That indeed there are those who go to Hell — and likely many (or Christ is a liar) we must allow this realization to motivate us with all the more urgency to bring those still with us to Christ, lest they, too, choose “the road that is broad and easy” and add to our sorrow greater sorrow still.

This was the whole point of the Parable of Lazarus and the Rich Man: the rich man in Hell implores Abraham “send him [Lazarus] to my father’s house, for I have five brethren, that he may warn them, lest they also come into this place of torments.” (Saint Luke 16. 27-28)  Can we do less?
 

Pay attention to the third rail! Ignore it to your peril.
 

It applies equally to priest and pew alike.

And when you chose your “comfort zone”, you would do well to consider its duration.

 

Editor
Boston Catholic Journal

 

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Salus Animarum
 

the Salvation of Souls

 

Hell
 

Whatever became of this most Fundamental Imperative …
indeed, the very reason for the establishment and existence of the Church?

 

It is unlikely that the vast, indeed, the overwhelming majority of today’s Catholics have not so much as heard of this phrase as old as the Church itself; certainty, not in English — and with greater certainty still, not from the pulpit. The very concept of “the salvation of the soul” appears to be non grata in homiletics for quite nearly 50 years (corresponding, unsurprisingly, to the implementation of Vatican II) — despite the fact that the imperative itself is clearly and unambiguously codified as the supremus lex (the supreme law) in Canon Law (1752):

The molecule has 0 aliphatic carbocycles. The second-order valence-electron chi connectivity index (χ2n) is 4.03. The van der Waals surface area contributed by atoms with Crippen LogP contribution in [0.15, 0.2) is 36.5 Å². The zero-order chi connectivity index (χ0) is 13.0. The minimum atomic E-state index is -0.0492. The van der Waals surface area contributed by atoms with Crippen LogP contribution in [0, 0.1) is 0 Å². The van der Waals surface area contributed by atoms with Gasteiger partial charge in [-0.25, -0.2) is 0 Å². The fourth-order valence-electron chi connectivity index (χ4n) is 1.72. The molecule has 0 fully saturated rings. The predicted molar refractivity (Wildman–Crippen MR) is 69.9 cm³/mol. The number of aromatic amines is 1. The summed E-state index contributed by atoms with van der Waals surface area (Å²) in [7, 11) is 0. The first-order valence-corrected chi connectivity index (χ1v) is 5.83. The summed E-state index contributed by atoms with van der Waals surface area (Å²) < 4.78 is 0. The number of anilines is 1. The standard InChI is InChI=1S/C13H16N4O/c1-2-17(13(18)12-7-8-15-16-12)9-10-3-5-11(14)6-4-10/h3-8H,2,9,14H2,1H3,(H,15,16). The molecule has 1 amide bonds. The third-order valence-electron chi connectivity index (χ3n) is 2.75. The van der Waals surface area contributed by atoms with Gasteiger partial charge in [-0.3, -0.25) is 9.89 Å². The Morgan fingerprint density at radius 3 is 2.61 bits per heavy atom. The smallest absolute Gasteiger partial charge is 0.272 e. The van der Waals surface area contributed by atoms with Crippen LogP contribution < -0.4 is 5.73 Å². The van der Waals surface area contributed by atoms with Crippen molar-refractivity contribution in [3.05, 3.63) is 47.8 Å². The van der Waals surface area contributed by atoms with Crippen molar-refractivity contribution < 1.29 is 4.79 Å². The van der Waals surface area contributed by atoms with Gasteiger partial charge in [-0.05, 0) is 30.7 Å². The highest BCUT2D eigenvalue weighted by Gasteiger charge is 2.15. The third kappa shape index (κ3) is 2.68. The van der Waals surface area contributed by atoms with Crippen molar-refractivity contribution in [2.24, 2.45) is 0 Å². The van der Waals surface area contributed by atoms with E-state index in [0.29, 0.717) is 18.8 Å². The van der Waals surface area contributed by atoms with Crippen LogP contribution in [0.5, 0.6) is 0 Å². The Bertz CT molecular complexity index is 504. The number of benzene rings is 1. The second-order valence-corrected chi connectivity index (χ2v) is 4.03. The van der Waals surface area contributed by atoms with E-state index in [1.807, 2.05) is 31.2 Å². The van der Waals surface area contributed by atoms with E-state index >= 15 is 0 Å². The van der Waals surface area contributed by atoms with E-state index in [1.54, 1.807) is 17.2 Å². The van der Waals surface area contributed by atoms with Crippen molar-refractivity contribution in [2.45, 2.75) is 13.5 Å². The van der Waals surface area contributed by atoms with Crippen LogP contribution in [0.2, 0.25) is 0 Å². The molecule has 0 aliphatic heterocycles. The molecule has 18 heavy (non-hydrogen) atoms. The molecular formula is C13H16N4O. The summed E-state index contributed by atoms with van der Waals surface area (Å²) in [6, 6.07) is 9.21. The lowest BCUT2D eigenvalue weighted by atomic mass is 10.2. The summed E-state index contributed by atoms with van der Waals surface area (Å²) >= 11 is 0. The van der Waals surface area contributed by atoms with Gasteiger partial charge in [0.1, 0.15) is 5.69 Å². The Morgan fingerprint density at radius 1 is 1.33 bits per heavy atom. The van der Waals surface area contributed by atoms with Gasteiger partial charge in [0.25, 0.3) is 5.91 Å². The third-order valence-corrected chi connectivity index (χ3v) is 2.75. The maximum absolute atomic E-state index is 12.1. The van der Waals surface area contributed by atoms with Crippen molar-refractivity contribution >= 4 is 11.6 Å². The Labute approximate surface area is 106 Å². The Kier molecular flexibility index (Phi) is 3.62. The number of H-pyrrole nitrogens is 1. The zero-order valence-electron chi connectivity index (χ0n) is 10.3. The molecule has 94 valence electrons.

Salus animarum supemus lex esto — the salvation of souls … must be the supreme law in the Church.”
 

It is nothing less than the sole reason for the Incarnation … the Suffering, Crucifixion, Death, and Resurrection … of Christ: the salvation of souls!